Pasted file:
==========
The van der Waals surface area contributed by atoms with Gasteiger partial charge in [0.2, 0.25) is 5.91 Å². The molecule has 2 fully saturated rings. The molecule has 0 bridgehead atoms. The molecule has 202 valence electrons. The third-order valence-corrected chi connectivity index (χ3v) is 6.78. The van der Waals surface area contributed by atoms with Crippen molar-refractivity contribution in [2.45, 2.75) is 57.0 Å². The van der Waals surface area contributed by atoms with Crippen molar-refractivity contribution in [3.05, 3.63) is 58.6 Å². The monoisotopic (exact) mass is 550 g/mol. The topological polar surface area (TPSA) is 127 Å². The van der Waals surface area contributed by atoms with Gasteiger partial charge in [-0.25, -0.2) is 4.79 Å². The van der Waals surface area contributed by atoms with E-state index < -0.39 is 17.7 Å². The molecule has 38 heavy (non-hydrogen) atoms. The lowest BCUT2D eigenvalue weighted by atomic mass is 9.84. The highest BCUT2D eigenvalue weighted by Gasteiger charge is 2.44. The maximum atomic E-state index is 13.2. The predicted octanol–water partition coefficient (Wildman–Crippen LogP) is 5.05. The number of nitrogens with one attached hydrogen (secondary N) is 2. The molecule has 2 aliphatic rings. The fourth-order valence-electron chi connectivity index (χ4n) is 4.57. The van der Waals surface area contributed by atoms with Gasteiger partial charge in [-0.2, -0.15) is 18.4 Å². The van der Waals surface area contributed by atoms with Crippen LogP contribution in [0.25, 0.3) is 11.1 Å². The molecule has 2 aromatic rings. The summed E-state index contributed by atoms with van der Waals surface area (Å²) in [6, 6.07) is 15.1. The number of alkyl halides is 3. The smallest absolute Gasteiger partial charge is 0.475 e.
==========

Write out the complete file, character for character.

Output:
The van der Waals surface area contributed by atoms with Gasteiger partial charge in [0.2, 0.25) is 5.91 Å². The molecule has 2 fully saturated rings. The molecule has 0 bridgehead atoms. The molecule has 202 valence electrons. The third-order valence-corrected chi connectivity index (χ3v) is 6.78. The van der Waals surface area contributed by atoms with Crippen molar-refractivity contribution in [2.45, 2.75) is 57.0 Å². The van der Waals surface area contributed by atoms with Crippen molar-refractivity contribution in [3.05, 3.63) is 58.6 Å². The monoisotopic (exact) mass is 550 g/mol. The topological polar surface area (TPSA) is 127 Å². The van der Waals surface area contributed by atoms with Gasteiger partial charge in [-0.25, -0.2) is 4.79 Å². The van der Waals surface area contributed by atoms with E-state index < -0.39 is 17.7 Å². The molecule has 38 heavy (non-hydrogen) atoms. The lowest BCUT2D eigenvalue weighted by atomic mass is 9.84. The highest BCUT2D eigenvalue weighted by Gasteiger charge is 2.44. The maximum atomic E-state index is 13.2. The predicted octanol–water partition coefficient (Wildman–Crippen LogP) is 5.05. The number of nitrogens with one attached hydrogen (secondary N) is 2. The molecule has 2 aliphatic rings. The fourth-order valence-electron chi connectivity index (χ4n) is 4.57. The van der Waals surface area contributed by atoms with Gasteiger partial charge in [-0.2, -0.15) is 18.4 Å². The van der Waals surface area contributed by atoms with Crippen LogP contribution in [0.25, 0.3) is 11.1 Å². The molecule has 2 aromatic rings. The summed E-state index contributed by atoms with van der Waals surface area (Å²) in [6, 6.07) is 15.1. The number of alkyl halides is 3. The smallest absolute Gasteiger partial charge is 0.475 e.